And it makes sense, right?

When streams flow through forests, or forest floors flood, the materials which fall are limited to the materials which are present in the terrestrial environment. Now, in the case of streams, rivers, and even inundated forest floors, you'll often see materials from other areas distributed by currents or torrents.

However, for the bulk of the habitats we observe for inspiration, the amount of materials visible is limited to those found in the immediate vicinity. And often, they come from just a few sources. So, if the goal is to accurately reflect a natural habitat, it might make more sense to really study it very closely. You'll be surprised  by what you see!

 Now, don't get me wrong. It would be easy for some to misconstrue that I think having a wide variety of materials in a botanical-style aquarium is a bad thing- setting you up for...what?  Failure? Disaster? 

Of course not.

See, it's really not a "bad thing. It's just an opinion. A preference.

Some people love the visuals of lots of different stuff. Some, like me, take delight in the endless variety which Nature offers. However, I just personally find that too much variety in one tank to be a bit overwhelming to my sense of aesthetics. 

Again, you'd be surprised just how much complexity you can achieve with just a few elements. The "Tucano Tangle" pictured above, arguably one of our most popular creations, relied on three selections: Melastoma root over a base of "Spider Wood", and a layer of Live Oak Leaf litter. Three things.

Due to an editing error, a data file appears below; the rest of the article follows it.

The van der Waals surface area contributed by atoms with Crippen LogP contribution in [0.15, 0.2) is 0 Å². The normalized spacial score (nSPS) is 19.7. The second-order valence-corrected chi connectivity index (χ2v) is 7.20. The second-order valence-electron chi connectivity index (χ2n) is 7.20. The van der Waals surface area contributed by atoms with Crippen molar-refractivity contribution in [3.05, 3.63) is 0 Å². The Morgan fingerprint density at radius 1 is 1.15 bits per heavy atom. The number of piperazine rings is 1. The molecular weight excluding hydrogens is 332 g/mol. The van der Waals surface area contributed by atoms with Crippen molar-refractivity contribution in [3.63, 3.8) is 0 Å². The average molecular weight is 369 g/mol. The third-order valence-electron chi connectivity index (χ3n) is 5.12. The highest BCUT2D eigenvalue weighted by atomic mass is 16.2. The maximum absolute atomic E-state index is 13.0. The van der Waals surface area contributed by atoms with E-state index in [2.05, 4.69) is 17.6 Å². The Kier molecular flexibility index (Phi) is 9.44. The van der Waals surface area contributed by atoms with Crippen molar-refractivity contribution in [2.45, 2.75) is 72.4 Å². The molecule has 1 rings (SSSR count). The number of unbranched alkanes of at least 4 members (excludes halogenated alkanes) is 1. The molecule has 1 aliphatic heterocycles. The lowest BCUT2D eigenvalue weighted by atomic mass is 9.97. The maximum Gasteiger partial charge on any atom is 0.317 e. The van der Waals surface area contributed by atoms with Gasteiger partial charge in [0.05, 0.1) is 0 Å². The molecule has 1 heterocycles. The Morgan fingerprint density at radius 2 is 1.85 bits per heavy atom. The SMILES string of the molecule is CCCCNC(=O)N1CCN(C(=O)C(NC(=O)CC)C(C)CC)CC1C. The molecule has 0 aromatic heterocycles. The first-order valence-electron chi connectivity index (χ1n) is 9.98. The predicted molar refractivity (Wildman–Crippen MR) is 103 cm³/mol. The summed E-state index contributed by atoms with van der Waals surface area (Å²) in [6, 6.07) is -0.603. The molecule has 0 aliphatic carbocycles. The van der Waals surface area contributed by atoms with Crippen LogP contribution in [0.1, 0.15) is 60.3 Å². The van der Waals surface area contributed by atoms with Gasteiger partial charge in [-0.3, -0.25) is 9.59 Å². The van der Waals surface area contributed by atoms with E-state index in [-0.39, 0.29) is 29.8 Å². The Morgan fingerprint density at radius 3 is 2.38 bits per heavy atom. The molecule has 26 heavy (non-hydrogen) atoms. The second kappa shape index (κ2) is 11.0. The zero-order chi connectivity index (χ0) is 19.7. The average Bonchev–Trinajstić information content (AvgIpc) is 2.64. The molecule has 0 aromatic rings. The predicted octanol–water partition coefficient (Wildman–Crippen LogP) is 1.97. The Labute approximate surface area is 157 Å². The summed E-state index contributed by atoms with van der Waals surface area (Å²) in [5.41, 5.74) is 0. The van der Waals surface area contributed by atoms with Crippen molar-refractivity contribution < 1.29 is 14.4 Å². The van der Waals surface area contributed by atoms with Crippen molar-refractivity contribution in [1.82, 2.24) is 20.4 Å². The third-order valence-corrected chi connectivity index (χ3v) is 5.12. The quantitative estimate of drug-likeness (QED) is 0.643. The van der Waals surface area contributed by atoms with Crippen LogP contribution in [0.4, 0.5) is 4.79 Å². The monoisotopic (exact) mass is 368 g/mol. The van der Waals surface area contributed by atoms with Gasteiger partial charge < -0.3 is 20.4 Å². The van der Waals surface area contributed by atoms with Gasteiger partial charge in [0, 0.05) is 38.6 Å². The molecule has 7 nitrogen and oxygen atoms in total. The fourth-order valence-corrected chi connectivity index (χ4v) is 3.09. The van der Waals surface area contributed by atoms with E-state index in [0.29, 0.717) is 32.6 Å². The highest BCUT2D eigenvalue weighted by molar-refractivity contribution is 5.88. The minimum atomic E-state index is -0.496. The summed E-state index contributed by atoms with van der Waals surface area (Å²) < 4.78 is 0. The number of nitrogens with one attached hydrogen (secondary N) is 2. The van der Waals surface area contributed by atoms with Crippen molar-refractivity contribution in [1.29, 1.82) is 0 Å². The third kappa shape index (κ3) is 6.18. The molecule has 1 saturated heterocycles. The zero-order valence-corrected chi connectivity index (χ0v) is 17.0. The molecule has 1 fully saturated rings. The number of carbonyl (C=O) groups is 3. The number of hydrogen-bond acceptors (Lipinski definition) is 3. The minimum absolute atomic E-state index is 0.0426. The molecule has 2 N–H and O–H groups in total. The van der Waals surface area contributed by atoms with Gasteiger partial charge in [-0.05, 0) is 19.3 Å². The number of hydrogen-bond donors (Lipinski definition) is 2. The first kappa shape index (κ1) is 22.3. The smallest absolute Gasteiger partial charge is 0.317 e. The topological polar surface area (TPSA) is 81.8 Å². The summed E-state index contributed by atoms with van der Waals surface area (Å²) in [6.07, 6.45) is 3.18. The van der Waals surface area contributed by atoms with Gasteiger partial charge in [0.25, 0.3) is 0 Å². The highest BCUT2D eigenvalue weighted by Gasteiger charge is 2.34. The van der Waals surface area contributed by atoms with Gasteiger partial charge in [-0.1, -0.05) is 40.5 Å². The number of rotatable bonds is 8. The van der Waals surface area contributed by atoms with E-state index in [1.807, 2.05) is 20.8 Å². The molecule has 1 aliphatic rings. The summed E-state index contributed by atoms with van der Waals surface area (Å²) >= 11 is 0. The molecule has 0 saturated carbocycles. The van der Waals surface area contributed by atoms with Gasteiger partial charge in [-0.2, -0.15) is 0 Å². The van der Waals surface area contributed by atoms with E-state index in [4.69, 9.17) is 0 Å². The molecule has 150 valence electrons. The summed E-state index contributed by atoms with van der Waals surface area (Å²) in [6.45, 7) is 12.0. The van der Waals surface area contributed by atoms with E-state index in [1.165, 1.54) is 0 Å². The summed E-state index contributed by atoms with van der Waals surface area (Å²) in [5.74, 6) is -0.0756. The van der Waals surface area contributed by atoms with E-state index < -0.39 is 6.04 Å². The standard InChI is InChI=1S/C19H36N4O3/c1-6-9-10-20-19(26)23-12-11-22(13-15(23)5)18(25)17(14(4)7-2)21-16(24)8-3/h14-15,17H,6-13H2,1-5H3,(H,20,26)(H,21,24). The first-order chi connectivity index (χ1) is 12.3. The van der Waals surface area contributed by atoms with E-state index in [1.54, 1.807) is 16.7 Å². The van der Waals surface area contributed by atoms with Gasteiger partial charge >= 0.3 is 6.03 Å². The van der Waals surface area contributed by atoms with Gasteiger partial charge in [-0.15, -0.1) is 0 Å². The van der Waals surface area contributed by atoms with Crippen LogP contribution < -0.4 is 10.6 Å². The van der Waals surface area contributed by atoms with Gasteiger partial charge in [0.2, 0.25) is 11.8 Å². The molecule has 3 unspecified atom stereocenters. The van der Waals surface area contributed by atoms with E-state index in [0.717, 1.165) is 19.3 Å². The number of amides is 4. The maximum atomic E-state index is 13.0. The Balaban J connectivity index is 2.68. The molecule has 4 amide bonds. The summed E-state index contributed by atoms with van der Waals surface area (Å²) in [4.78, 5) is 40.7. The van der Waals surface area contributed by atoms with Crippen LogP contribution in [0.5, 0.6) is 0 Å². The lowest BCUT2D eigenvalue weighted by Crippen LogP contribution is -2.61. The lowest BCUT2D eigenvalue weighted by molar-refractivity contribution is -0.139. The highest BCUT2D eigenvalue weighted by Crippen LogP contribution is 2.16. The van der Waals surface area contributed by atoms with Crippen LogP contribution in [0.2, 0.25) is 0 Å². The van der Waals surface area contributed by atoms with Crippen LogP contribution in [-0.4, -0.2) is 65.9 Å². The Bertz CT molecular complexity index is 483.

Root tangles and fallen tree branches are among my most loved natural inspirations. The complexity created by a mere assemblage of branches, tree trunks, roots, and a little bit of leaves and sediments is incredible.

One of my favorite aquariums that I've ever done was inspired by this very habitat- complex, yet remarkably simple. Interpreting such a habitat is not only aesthetically enjoyable, it creates a functional environment for a huge variety of different fishes to feel right at home!


Nature works with whatever She is offered to create amazing underwater habitats, And we can, too.

Even if it's just using a few things.

And this "less is more" philosophy can be taken to it's ultimate in functional aesthetic simplicity...Consider my other fave personal tank- my Paracheridon simulans "no scape" leaf-litter-only setup from last year. Probably THE single most realistic, functional, and successful habitat simulation I've ever done, and it looked amazing (to me, anyways...)

And it consisted of NOTHING but leaves!


I could go on and on and on, musing about all sorts of lower-variety botanical-style tanks and sharing successful systems. And, I can show you some incredible, highly diverse botanical-style thanks that would blow your mind, too!  In the end, it's about personal preference, taste, and philosophy. And hell, if your concept calls for 23 different seed pods in one tank, so be it!

DO what moves YOU.


Variety in our world doesn't mean "confusion" or "chaos", really. Rather, it's a gift from Nature- a call to utilize many different materials to create beautiful, functional, highly unique aquarium displays. We may be doing some editing- and you might see US play with just a few different materials in our tanks,; however, if our reverence of Nature has taught us anything, it's that there is endless variety and limitless possibilities to use her offerings in any number of amazing ways.

Have at it!


Stay Creative. Stay unique. Stay resourceful. Stay observant. Stay excited...


And Stay Wet.

Scott Fellman
Tannin Aquatics 

Scott Fellman
Scott Fellman